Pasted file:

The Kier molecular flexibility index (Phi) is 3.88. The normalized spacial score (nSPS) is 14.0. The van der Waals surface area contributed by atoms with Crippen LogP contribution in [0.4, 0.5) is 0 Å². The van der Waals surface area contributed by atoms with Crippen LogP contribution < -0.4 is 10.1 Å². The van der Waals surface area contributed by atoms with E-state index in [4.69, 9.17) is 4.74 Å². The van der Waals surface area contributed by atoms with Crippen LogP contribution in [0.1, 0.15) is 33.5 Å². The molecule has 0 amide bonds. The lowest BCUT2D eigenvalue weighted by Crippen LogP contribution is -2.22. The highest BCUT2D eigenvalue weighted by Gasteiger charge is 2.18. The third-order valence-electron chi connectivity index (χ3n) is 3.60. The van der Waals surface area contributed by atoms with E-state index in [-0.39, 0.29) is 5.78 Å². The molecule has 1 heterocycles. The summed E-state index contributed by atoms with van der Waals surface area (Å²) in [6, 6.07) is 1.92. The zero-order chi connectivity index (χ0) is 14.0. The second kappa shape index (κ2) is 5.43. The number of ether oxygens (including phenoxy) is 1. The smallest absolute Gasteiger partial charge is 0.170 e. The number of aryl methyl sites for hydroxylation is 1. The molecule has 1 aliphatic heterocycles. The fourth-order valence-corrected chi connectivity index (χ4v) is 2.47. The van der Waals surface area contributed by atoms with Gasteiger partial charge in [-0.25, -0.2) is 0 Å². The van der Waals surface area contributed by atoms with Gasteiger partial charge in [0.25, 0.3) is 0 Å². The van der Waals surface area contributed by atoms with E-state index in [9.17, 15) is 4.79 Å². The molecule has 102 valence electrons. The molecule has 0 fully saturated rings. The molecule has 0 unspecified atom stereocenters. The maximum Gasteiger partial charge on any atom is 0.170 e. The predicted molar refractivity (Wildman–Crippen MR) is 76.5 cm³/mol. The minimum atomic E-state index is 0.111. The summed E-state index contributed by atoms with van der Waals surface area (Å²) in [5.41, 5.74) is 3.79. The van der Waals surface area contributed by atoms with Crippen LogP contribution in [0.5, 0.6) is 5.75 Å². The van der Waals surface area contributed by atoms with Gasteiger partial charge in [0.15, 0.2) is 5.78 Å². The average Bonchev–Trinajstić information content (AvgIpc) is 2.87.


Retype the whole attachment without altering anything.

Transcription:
The Kier molecular flexibility index (Phi) is 3.88. The normalized spacial score (nSPS) is 14.0. The van der Waals surface area contributed by atoms with Crippen LogP contribution in [0.4, 0.5) is 0 Å². The van der Waals surface area contributed by atoms with Crippen LogP contribution < -0.4 is 10.1 Å². The van der Waals surface area contributed by atoms with E-state index in [4.69, 9.17) is 4.74 Å². The van der Waals surface area contributed by atoms with Crippen LogP contribution in [0.1, 0.15) is 33.5 Å². The molecule has 0 amide bonds. The lowest BCUT2D eigenvalue weighted by Crippen LogP contribution is -2.22. The highest BCUT2D eigenvalue weighted by Gasteiger charge is 2.18. The third-order valence-electron chi connectivity index (χ3n) is 3.60. The van der Waals surface area contributed by atoms with E-state index in [-0.39, 0.29) is 5.78 Å². The molecule has 1 heterocycles. The summed E-state index contributed by atoms with van der Waals surface area (Å²) in [6, 6.07) is 1.92. The zero-order chi connectivity index (χ0) is 14.0. The second kappa shape index (κ2) is 5.43. The number of ether oxygens (including phenoxy) is 1. The smallest absolute Gasteiger partial charge is 0.170 e. The number of aryl methyl sites for hydroxylation is 1. The molecule has 1 aliphatic heterocycles. The fourth-order valence-corrected chi connectivity index (χ4v) is 2.47. The van der Waals surface area contributed by atoms with Gasteiger partial charge in [-0.25, -0.2) is 0 Å². The van der Waals surface area contributed by atoms with Gasteiger partial charge in [0.25, 0.3) is 0 Å². The van der Waals surface area contributed by atoms with E-state index in [9.17, 15) is 4.79 Å². The molecule has 102 valence electrons. The molecule has 0 fully saturated rings. The molecule has 0 unspecified atom stereocenters. The maximum Gasteiger partial charge on any atom is 0.170 e. The predicted molar refractivity (Wildman–Crippen MR) is 76.5 cm³/mol. The minimum atomic E-state index is 0.111. The summed E-state index contributed by atoms with van der Waals surface area (Å²) in [5.41, 5.74) is 3.79. The van der Waals surface area contributed by atoms with Crippen LogP contribution in [0.5, 0.6) is 5.75 Å². The van der Waals surface area contributed by atoms with Gasteiger partial charge in [0.15, 0.2) is 5.78 Å². The average Bonchev–Trinajstić information content (AvgIpc) is 2.87.